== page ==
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In His Own Words: Quotes from MLK on Transforming the World by Desegregating Your Mind

Dr. Martin Luther King Jr. took great pride in explaining the power of transforming the world around him by utilizing an innate belief in himself — rather than any negative circumstances he faced. King’s messages of self-esteem, resilience, and “somebodiness” took shape in many of his speeches, sermons and talks – and even his autobiography. Here are some of his thoughts:

“My mother confronted the age-old problem of the Negro parent in America: how to explain discrimination and segregation to a small child. She taught me that I should feel a sense of “somebodiness” but that on the other hand I had to go out and face a system that stared me in the face every day saying you are “less than,” you are “not equal to.” She told me about slavery and how it ended with the Civil War. She tried to explain the divided system of the South—the segregated schools, restaurants, theaters, housing; the white and colored signs on drinking fountains, waiting rooms, lavatories—as a social condition rather than a natural order. She made it clear that she opposed this system and that I must never allow it to make me feel inferior. Then she said the words that almost every Negro hears before he can yet understand the injustice that makes them necessary: “You are as good as anyone.”

“After that summer in Connecticut, it was a bitter feeling going back to segregation. It was hard to understand why I could ride wherever I pleased on the train from New York to Washington and then had to change to a Jim Crow car at the nation’s capital in order to continue the trip to Atlanta. The first time that I was seated behind a curtain in a dining car, I felt as if the curtain had been dropped on my selfhood. I could never adjust to the separate waiting rooms, separate eating places, separate restrooms, partly because the separate was always unequal, and partly because the very idea of separation did something to my sense of dignity and self-respect.”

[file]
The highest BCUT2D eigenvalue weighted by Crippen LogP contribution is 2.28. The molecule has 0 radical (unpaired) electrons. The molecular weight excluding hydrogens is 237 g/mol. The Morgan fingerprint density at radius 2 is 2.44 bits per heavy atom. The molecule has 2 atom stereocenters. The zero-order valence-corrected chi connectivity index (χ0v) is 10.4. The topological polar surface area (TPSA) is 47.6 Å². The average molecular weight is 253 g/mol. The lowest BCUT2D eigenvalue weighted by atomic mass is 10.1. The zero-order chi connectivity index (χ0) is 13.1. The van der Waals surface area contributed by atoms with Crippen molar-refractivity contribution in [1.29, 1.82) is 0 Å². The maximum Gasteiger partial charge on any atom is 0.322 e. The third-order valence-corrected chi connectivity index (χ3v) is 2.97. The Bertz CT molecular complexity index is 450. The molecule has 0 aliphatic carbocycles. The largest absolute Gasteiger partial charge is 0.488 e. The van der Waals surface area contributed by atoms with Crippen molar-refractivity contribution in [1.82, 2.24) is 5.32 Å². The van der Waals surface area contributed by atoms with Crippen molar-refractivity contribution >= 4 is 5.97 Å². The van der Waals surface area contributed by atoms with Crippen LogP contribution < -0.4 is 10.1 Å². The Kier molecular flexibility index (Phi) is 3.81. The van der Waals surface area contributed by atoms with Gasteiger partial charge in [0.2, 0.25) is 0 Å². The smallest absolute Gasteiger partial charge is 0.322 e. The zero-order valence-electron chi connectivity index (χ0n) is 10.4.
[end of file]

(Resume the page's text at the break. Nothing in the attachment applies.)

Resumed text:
“As long as the mind is enslaved, the body can never be free. Psychological freedom, a firm sense of self-esteem, is the most powerful weapon against the long night of physical slavery.”

“Each of us is something of a schizophrenic personality, tragically divided against ourselves.”

“The ultimate measure of a man is not where he stands in moments of comfort and convenience, but where he stands at times of challenge and controversy.”

“For when people get caught up with that which is right and they are willing to sacrifice for it, there is no stopping point short of victory.”

“We must develop and maintain the capacity to forgive. He who is devoid of the power to forgive is devoid of the power to love. There is some good in the worst of us and some evil in the best of us. When we discover this, we are less prone to hate our enemies.”

“Rarely do we find men who willingly engage in hard, solid thinking. There is an almost universal quest for easy answers and half-baked solutions. Nothing pains some people more than having to think.”

“Hate is just as injurious to the hater as it is to the hated. Like an unchecked cancer, hate corrodes the personality and eats away its vital unity. Many of our inner conflicts are rooted in hate. This is why psychiatrists say, “Love or perish.” Hate is too great a burden to bear.”

“Power without love is reckless and abusive, and love without power is sentimental and anemic. Power at its best is love implementing the demands of justice, and justice at its best is power correcting everything that stands against love.”

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